General Robert E. Lee Monument
As the cornerstone of Richmond’s Monument Avenue Historic District, the Robert E. Lee Monument is the first and largest of the monuments along the district’s thoroughfare. First proposed shortly after Lee’s death in 1870, it took twenty years before a monument honoring the late Confederate leader was erected. Richmond’s African American community strongly opposed erecting any monument supporting the Confederacy or its leaders, viewing Lee as a national traitor. Despite the monument’s opposition, the project was completed in 1890. The bronze equestrian statue of Lee astride his famous horse Traveller was designed by French sculptor Jean Antoine Mercie and cast in four sections. Constructed by African American laborers, ironically enough, the General Robert E. Lee Monument was officially unveiled on May 29, 1890 to a crowd estimated to be between 100,000 and 150,000. Col Archer Anderson, former Confederate military officer, delivered the keynote speech for this 61-foot-tall monument. Anderson contributed to the growing trend of idolizing the Confederacy and the Lost Cause ideology by praising Lee as a man of action and a hero of his home state of Virginia. During the next 30 years, five more Confederate monuments were erected along Monument Avenue, creating the nation’s only surviving grand, residential boulevard with monuments of its scale remaining largely unaltered. Since the erection of the Robert E. Lee Monument, controversy has continued to surround the existence of Monument Avenue in regards to its promotion and proliferation of racism the Lost Cause ideology. Presently, the City of Richmond has taken steps through community engagement to evaluate the impact of its Confederate monuments in order to more appropriately interpret these sites. Being a member of the Monument Avenue Historic District, the Robert E. Lee Monument was designated a Virginia Landmark on December 2, 1969, added to the National Register of Historic Places on February 16, 1970, and designated a National Historic Landmark on December 3, 1997.
Backstory and Context
The son of Major General Henry “Light-Horse Harry” Lee III, 9th Governor of Virginia and Anne Hill Carter, General Robert Edward Lee came from the prominent Lee family of Virginia. The Lees are now considered part of the First Families of Virginia, the elite and socially prominent families who settled Eastern Virginia. The earliest Lee descendent, Richard Lee, I, Esq. arrived in Virginia in 1639. Anne Hill Carter also came from an elite Virginia family, her great-grandfather being Robert “King” Carter, 25th Speaker of the Virginia House of Burgesses and Colonial Governor of Virginia. Born circa 1807, Robert endured a tumultuous childhood with the financial ruin and eventual abandonment by his father. Between 1825-1829, Robert attended and graduated from West Point Military Academy. From there, Lee served as an Officer for the US Corps of Engineers, a Captain in the Mexican-American War, returned again to West Point, then received a promotion to the second-in-command for the 2nd Cavalry Regiment in Texas. In 1831, Robert married Mary Anna Randolph Custis, the great-granddaughter of Martha Washington and her first husband Daniel Park Custis. Together, Robert and Mary had seven children. In 1857, Robert and Mary inherited the Arlington House plantation from her father George Washington Parke Custis. Arlington House sits atop a hill overlooking the Potomac River and Washington, D.C. (presently the site of Arlington National Cemetery). Lee’s subsequently poor treatment of the Custis slaves broke with the Washington family tradition of respecting and preserving slave families, which is indicative of the increasingly cruel conditions slaves lived under towards the middle of the 19th-Century.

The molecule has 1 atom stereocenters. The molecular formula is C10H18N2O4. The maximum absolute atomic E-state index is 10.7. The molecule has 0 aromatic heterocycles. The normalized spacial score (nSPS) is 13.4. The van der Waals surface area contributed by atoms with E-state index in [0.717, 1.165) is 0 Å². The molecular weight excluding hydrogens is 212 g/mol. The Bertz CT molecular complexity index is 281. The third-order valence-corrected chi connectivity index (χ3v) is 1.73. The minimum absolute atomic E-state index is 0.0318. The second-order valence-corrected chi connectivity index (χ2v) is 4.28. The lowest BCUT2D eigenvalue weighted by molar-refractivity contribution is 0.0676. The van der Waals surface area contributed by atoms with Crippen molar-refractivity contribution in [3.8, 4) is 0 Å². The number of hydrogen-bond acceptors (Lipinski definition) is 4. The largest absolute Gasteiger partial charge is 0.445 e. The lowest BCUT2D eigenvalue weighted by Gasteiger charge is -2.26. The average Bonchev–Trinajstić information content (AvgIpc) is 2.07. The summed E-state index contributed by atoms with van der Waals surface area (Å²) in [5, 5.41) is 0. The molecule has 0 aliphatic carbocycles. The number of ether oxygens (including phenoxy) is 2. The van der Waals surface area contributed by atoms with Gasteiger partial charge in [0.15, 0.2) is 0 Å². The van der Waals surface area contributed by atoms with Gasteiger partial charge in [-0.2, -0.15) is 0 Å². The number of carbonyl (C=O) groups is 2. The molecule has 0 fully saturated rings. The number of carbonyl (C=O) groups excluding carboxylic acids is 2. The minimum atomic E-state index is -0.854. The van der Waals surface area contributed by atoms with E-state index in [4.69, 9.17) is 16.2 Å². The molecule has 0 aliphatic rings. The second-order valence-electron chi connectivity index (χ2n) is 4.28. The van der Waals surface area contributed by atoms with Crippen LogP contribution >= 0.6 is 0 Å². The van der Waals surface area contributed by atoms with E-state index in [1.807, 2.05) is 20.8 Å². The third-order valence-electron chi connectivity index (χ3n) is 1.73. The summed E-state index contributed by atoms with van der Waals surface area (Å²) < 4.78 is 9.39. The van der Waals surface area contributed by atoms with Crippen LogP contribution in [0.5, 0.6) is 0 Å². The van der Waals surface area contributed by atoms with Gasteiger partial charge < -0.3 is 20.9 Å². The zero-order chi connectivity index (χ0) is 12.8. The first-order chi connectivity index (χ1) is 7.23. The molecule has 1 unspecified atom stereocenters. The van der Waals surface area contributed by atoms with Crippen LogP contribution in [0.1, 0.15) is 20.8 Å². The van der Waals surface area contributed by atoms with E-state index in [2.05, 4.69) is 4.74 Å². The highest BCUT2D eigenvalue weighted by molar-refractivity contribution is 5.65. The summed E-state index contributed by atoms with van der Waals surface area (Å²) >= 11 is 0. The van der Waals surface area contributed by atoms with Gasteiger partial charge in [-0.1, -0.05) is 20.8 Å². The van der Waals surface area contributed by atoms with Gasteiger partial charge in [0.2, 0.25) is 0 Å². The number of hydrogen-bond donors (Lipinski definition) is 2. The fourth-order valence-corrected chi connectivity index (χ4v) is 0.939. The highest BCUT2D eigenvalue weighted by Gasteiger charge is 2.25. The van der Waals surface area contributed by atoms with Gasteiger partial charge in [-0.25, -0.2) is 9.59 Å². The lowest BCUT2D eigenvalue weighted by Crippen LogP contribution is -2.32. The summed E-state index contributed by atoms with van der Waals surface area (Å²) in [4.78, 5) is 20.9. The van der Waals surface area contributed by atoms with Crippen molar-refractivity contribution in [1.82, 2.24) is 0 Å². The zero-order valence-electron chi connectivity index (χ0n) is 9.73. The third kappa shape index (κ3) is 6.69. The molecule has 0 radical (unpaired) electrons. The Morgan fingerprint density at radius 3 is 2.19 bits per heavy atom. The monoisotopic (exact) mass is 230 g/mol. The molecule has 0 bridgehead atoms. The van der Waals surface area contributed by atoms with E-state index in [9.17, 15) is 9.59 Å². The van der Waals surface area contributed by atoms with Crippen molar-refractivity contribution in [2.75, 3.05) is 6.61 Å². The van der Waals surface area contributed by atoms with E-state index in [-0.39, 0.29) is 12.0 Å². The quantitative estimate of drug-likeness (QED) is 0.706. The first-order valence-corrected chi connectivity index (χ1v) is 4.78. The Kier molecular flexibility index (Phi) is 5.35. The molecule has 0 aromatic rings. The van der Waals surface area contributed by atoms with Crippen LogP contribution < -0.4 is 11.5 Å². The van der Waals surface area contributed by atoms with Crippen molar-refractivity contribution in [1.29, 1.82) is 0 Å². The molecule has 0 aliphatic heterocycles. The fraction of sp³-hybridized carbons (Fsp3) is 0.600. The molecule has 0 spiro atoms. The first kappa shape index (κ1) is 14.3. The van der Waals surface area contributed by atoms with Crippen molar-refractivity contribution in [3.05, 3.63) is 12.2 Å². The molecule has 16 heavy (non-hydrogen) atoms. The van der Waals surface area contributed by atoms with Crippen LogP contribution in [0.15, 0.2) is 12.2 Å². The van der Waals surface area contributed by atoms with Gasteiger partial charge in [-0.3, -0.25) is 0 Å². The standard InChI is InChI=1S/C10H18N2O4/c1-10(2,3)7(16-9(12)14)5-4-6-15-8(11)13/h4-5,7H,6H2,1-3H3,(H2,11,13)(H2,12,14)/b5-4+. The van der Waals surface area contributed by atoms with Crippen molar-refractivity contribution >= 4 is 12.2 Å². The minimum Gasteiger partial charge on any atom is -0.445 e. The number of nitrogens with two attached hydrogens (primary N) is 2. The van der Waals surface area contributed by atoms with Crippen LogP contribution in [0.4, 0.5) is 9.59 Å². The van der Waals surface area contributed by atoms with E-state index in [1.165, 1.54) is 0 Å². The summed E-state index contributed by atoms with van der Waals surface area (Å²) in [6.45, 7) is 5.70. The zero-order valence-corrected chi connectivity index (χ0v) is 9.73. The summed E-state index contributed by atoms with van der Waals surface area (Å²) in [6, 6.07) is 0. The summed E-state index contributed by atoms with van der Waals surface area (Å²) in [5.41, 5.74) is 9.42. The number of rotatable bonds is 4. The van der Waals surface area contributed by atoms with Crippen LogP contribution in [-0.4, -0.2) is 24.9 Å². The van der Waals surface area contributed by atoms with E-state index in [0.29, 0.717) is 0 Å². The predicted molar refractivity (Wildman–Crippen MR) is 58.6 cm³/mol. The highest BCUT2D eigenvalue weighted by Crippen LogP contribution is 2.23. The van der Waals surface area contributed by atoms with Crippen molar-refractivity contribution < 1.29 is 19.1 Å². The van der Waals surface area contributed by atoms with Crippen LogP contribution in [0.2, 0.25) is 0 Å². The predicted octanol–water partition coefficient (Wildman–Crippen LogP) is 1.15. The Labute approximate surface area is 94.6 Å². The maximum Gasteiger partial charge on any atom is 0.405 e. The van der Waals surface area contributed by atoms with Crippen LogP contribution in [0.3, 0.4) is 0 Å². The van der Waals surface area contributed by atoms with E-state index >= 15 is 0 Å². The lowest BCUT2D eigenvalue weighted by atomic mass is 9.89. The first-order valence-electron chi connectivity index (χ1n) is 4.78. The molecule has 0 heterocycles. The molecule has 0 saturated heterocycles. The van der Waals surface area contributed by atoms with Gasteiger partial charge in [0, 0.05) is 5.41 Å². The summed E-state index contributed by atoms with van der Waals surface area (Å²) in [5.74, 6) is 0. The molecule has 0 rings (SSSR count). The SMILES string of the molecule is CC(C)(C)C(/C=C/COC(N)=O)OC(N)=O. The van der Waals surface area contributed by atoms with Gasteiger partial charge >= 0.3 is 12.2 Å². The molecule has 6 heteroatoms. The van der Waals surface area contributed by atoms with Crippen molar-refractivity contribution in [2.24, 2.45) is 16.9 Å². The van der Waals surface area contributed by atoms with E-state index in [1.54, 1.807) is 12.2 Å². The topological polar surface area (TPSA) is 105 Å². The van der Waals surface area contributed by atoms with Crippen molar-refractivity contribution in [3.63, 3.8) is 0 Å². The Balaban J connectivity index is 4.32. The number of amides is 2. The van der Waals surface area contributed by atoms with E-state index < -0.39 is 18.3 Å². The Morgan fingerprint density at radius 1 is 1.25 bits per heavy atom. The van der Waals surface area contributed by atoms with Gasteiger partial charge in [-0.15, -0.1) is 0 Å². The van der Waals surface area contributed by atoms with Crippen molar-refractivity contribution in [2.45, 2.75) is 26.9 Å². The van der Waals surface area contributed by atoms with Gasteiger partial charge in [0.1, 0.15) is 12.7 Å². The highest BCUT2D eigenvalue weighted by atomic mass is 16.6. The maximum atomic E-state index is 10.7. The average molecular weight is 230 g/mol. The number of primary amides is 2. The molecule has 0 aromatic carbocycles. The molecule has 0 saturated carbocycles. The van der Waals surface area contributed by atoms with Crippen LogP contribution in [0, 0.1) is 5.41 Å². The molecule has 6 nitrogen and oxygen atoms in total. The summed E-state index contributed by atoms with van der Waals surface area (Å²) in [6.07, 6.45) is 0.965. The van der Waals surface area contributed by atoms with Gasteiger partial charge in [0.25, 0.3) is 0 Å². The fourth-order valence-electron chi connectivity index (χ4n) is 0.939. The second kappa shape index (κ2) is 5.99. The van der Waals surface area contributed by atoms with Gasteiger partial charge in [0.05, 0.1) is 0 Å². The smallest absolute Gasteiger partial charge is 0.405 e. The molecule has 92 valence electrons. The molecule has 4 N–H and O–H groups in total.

Between 1859-1861, Lee became involved in two crucial events that led to the Civil War: John Brown’s raid on Harpers Ferry and the succession of Texas from the Union. Being stationed in Texas when it seceded, Lee initially remained in the United States Army. But when President Abraham Lincoln asked Lee to lead the Union army, he declined the offer, citing loyalty to his "home country," which antebellum Americans would understand as a statement of loyalty to Virginia and Southern culture. In 1861, Lee accepted appointment as General of the Confederate Army. To date, Robert E. Lee is the only person to ever be offered command of two opposing armies. During the Civil War, Lee became well-known for his military strategy and organization. Lee quickly earned his men’s respected, as did opposing commanders. Despite greater challenges regarding material supplies and manpower, Lee won several crucial victories during the course of the war. The Confederate army failed to gain a secure foothold in the direction of the conflict, however, which led to its defeat. On April 8, 1865, Lee ended the Civil War by surrendering to Union General Ulysses S. Grant at Appomattox Courthouse in Virginia.
After the war, Lee became president of Washington College (now Washington and Lee) in Lexington, Virginia where he remained until his passing in 1870. Shortly after his death, two groups formed in Richmond, one of Confederate veterans and the other of prominent women, each aiming to erect its own monument to Lee in the city. Throughout the next decade, the two groups continued to raise funds alongside each other, but eventually became one unified group in 1886 by Virginia Governor Fitzhugh Lee, nephew of Robert E. Lee. The Lee Monument Association, as it came to be known, sought to replicate an image of Lee astride his horse Traveller from the painting by Adalbert Volck. A year later, Richmond decided on a parcel on land owned by the Allen family on which to place the Lee monument. Located to the west of the city, the monument location opened up new real estate opportunities on that side of Richmond. In 1887, the Association finally commissioned French sculptor Antonin Mercie for the job. It took Mercie three years to complete the statue.